A frequent need in CAD is to use a set of pre-drawn symbols, such as schematic symbols in electronics or piping. Some CAD products have special provision for symbol libraries and provide a system for selecting items from the libraries by picking from illustrations of the items.
Usually the sets of symbols are stored in some special file format as a library, and there may be separate libraries for various fields of work. Often, especially with the newer low cost CAD products that are competing for a popular following, several ready-made symbol libraries are included in the software package. But frequently, users will need to build their own libraries by drawing the symbols and saving them in whatever library form is provided. This is often so even when libraries are included because of the various national standards, and the fact that most CAD products supply libraries only for USA standards, which are not used anywhere else.
With AutoCAD, symbols take the form of Blocks and generally no ready-made sets of symbols have been included wit the product. Creating blocks for symbols is quite easy, but there has never been any built-in system for organizing them into sets or storing them in library files.
AutoCAD’s blocks are either defined within the drawing file that they are used in, or saved as individual DWG files. Blocks stored within drawings can only be used in that drawing, so are no use as a general library resource. Blocks saved by the WBLOCK command take exactly the same form as any drawing file, except they are usually smaller and have an insertion base point defined.
In order to organize a set of blocks as a library, the only practical way is to place them in a sub-directory (or Folder) to keep them together. They remain as separate DWG files, one per symbol.
In the bad old days, AutoCAD provided no pop-up dialog boxes, and when you inserted a block the prompt asked you to type in the block or filename without being given any list to pick from. In the case of a block library you had to type in the full directory path as well. Consequently, it was common to set up access to symbol blocks on a tablet menu. Part of a table menu grid was devoted to your library with one block per ‘cell’ of the tablet menu. The tablet overlay showed an illustration of each block in the cells.
After the availability of pop-up image menus in AutoCAD, that became the more common way of accessing libraries of blocks. But setting up image menu systems requires a fair bit of customizing know-how and time. You have to make AutoCAD ‘Slide’ files of each block, then write the image menu program code into the Acad.MNU file.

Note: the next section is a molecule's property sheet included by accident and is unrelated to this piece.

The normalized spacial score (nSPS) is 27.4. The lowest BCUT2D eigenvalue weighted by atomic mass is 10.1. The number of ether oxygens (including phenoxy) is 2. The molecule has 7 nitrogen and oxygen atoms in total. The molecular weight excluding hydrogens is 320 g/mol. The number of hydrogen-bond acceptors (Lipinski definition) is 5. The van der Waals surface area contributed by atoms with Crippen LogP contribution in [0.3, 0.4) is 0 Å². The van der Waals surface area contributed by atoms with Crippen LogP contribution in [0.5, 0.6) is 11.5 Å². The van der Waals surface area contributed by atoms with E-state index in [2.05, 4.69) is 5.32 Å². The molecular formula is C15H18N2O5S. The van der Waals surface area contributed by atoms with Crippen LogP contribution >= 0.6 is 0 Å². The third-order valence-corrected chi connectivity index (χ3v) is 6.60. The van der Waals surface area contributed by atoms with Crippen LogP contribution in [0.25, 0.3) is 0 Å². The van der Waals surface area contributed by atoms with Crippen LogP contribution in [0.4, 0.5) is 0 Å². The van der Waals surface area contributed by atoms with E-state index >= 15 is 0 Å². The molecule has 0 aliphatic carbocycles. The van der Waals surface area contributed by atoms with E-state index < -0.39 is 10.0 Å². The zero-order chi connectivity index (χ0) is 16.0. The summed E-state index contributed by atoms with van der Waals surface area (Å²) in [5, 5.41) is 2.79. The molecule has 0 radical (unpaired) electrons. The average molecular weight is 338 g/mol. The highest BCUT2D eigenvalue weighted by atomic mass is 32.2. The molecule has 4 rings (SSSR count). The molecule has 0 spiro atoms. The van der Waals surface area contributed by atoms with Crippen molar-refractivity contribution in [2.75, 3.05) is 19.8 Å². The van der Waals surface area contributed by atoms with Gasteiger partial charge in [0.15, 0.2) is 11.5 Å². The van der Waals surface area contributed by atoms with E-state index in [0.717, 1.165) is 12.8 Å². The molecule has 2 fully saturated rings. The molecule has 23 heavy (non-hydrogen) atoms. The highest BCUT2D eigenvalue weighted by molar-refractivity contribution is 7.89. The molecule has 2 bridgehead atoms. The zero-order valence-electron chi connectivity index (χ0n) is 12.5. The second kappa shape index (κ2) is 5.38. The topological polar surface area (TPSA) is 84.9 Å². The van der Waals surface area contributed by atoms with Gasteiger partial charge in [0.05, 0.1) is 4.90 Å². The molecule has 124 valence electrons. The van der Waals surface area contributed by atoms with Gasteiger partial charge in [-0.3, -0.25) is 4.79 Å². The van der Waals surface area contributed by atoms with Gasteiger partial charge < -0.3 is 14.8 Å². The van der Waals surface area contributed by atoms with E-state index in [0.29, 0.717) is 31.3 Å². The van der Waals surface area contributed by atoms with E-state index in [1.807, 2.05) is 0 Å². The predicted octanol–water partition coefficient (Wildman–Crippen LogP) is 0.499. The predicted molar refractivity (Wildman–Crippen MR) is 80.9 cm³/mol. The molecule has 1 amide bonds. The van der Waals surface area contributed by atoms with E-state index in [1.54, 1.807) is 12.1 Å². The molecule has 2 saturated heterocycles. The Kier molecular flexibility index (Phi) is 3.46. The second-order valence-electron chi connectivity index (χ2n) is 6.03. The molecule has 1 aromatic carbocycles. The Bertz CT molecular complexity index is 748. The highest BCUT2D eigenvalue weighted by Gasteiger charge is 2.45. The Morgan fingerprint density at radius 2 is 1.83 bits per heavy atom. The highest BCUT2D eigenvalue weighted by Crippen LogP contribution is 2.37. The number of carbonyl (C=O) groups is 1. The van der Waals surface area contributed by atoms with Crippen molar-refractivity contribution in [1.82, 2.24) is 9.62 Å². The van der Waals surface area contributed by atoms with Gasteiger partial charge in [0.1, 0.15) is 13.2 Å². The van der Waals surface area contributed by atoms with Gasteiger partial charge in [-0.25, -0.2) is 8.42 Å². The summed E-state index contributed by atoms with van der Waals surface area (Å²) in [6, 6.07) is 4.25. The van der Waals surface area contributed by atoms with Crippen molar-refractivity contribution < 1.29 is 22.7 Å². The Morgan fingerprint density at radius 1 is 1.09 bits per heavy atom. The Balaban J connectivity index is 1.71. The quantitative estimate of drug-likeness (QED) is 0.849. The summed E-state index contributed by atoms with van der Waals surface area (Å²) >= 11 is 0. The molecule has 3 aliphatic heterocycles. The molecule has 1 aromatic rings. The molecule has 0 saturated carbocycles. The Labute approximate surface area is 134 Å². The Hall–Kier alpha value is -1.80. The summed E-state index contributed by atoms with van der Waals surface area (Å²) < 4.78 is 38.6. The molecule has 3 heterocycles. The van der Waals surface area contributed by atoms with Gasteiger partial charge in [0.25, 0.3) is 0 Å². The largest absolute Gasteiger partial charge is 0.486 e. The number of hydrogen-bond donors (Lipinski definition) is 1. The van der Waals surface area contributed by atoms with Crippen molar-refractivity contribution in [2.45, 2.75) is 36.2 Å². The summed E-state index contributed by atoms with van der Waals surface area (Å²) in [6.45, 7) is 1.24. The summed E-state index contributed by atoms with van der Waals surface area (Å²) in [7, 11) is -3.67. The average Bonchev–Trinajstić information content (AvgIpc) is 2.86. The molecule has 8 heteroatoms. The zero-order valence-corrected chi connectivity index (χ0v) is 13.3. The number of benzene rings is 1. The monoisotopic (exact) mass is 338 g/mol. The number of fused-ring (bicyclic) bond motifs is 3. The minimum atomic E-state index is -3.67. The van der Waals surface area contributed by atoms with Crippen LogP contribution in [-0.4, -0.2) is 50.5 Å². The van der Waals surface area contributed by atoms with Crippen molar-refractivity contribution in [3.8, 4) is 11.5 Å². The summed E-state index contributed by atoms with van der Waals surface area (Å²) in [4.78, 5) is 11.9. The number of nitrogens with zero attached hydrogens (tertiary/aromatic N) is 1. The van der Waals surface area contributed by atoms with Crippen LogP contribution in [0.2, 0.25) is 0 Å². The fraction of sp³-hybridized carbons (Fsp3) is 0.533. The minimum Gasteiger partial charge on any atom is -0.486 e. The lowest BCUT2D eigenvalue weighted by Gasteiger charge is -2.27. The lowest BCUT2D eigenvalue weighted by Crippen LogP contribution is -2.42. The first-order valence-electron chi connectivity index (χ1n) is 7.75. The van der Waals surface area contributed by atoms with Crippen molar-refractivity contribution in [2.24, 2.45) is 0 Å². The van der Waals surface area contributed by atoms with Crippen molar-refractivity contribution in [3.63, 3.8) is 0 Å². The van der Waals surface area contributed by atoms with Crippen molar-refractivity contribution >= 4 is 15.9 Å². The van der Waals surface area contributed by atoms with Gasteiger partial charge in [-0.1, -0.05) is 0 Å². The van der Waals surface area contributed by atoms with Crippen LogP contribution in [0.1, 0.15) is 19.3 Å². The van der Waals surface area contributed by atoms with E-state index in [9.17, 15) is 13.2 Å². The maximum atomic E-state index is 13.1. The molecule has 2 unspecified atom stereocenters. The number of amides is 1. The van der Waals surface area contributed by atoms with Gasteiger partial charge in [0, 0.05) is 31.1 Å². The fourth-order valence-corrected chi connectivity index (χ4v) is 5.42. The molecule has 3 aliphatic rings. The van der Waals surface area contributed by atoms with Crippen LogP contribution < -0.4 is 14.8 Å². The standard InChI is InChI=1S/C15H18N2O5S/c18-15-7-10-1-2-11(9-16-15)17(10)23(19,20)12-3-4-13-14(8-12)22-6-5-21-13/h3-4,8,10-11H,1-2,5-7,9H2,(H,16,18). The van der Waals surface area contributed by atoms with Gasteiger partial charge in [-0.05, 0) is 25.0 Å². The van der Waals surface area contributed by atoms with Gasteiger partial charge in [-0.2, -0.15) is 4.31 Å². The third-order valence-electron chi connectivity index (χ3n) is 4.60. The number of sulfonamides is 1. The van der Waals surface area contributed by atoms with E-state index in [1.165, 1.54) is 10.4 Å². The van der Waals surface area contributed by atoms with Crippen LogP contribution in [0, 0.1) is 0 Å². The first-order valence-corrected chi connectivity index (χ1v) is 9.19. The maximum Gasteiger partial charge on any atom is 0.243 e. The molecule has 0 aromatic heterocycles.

Some users have adopted a different approach for libraries of small symbols such as for electronic circuits. In this method, you create all the desired blocks and define them in one drawing. When all are created, all visible data is deleted so that you have a blank drawing with a lot of blocks defined but invisible because none have been inserted. This drawing is saved to be the prototype for drawings that use that symbol library. Then whenever a circuit diagram (for example) is to be drawn, that blank drawing is opened as a prototype (now called template) and the desired (internally defined) blocks inserted to build up the diagram. This is viable where the blocks are small and typically a large proportion of them will be used in most drawings of that type.
Now with AutoCAD 2000 and LT 2000 there is another and very easy method. You can create a DWG file containing all the blocks needed as in the previous method. But you don’t need to copy that file into the working file or use it as a prototype. The Design Center in 2000 allows you to see what blocks are defined within other (non-opened) drawing files, and to drag-&-drop individual blocks from it into your working drawing, without opening the other file. You can also see what the blocks look like before inserting them, so it is a ‘visual’ selection system, without requiring any programming or customizing to set it up.
The illustrations show Design Center for both AutoCAD 2000 and LT 2000 with a DWG file selected that has blocks. Oddly, the Design Centre in LT 2000 automatically generates ‘thumbnail’ images of the blocks in the list (as shown), whereas the Design Centre in AutoCAD 2000 only shows thumbnails if the blocks have been created with the option to create a thumbnail image as part of the block file. Otherwise, it only shows them as generic icons with names, but their appearance can be seen in the preview pane just for the highlighted block icon.
If a block is dragged and dropped into the working drawing it is inserted at 1:1 scale and zero rotation angle. If dragged with the right mouse button held down instead of the left one, a menu pops up when you drop it that allows for setting scales and rotation.
This is an extremely convenient and efficient way of handling block libraries in AutoCAD 2000 and LT 2000.